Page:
How to claim an Iceland discount for over 60s as the supermarket enacts a savings rule
Major supermarket Iceland has cut costs for customers over a certain age amid a cost-of-living crisis that is starting to bite. Eligible holders receive a 10% discount
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Iceland has introduced a big discount for shoppers over 60 as the cost of living hits a crunch.
Food price warnings continue amid growing fears of an imminent food crisis thanks to the war in Ukraine.
The country occupied by Vladimir Putin’s Russian troops is sometimes referred to as the “granary of the world” because of the vast amounts of wheat it supplies.
With inflation rising and fuel and energy prices crippling, food prices are just another problem alongside a mountain of concern for Brits at the moment, so the special Iceland rebate can be a welcome relief for regular shoppers.
How do I get the Iceland discount?
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To get Iceland’s new discount, you must be over 60 and shop at Iceland on Tuesdays. The offer includes a 10% discount on products for everyone over 60 and will be launched on May 24th.
Eligible people can come to Iceland anytime during opening hours and also visit sister store The Food Warehouse.
The discount applies to all products purchased, but ID is required. This can be in the form of a driving licence, a bus or train pass or a passport.
Due to concerns about the cost of living crisis affecting older people, Iceland’s savings offer is aimed at those over 60
Supermarket chief executive Richard Walker said: “The cost of living crisis has made supporting these customers even more important which is why I am proud that we are finding new ways to support them, including the launch of this discount.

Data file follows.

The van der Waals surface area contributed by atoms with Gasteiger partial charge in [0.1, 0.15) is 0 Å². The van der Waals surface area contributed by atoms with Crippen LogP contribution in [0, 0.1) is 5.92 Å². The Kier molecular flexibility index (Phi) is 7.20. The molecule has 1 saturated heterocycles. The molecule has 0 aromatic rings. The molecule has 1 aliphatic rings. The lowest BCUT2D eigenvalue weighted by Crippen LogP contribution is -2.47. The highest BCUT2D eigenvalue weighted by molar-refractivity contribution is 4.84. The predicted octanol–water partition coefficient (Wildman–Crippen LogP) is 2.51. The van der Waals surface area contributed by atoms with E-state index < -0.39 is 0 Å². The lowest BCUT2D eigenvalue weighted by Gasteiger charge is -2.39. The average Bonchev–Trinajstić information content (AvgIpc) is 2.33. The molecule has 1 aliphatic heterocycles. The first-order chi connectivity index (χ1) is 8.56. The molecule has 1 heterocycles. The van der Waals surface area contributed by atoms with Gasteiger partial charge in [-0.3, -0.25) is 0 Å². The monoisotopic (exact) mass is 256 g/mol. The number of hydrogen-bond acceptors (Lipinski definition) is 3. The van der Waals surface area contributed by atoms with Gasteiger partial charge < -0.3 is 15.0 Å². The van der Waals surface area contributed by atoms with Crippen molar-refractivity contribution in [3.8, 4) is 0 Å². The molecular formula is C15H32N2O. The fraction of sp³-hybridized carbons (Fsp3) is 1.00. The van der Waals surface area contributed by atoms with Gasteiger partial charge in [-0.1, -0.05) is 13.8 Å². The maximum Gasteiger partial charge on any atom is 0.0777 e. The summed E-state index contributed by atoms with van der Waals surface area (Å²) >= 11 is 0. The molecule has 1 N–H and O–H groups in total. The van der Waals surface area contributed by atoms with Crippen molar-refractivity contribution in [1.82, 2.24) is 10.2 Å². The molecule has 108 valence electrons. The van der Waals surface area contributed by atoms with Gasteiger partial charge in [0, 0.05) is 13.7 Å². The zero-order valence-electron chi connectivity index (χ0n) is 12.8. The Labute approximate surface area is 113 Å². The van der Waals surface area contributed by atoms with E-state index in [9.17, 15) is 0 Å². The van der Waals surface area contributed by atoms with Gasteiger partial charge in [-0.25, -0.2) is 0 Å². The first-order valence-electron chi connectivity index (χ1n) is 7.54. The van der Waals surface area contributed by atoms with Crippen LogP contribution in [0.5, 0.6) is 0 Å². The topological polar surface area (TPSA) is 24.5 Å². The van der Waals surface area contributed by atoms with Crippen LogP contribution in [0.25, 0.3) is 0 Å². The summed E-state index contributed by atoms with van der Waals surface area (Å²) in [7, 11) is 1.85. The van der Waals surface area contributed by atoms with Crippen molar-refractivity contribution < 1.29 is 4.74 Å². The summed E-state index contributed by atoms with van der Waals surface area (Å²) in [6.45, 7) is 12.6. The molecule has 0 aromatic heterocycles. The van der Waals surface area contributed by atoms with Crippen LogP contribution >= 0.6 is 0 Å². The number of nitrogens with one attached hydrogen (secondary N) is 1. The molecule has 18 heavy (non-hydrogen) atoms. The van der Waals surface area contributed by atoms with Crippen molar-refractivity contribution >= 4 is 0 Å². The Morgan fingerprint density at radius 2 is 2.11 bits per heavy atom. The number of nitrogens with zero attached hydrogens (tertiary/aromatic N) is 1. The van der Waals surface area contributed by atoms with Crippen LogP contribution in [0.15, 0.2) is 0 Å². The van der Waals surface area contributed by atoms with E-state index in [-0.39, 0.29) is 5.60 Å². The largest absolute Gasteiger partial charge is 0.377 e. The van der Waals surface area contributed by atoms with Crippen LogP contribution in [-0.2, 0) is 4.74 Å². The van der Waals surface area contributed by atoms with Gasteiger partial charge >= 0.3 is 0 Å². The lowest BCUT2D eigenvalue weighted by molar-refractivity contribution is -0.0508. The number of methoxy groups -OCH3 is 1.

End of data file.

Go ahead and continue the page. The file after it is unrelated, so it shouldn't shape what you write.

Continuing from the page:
“We hope it helps everyone in this age bracket to cut costs where they can.”
Why are food prices rising?
Food prices are rising for a number of reasons, one of which is the war in Ukraine.
Known as the breadbasket of the world, Ukraine’s fertile soil and access to seaports mean that 32 million hectares of land are farmed each year.
Ukraine and Russia supply a quarter of the world’s wheat, while Ukraine itself supplies 15% of the world’s corn and half of its sunflower oil.
With millions displaced fleeing barbaric Russian bombing, the country is at a standstill due to the war and much of Ukraine’s manufacturing has shut down.
This means that the supply of food and key products such as wheat is reduced and demand is increasing. UN Secretary-General Antonio Guterres has warned of an impending global food crisis.
When demand increases, prices increase and this is a similar story for fuel and gas.
Stores calculate their prices based on various factors such as: B. the production costs. When fuel prices rise, it costs suppliers more to transport goods, meaning they have to charge more to cover their own costs.
Transport costs were already being affected by high oil demand before the outbreak of war in Ukraine. Sanctions against Russia, which produces large amounts of European oil and gas, are causing a number of states to turn their backs on Russian energy.
This increases demand elsewhere in the global market, driving up costs and impacting everyday products like groceries.
https://www.mirror.co.uk/money/how-claim-iceland-discount-over-27017164 How to claim an Iceland discount for over 60s as the supermarket enacts a savings rule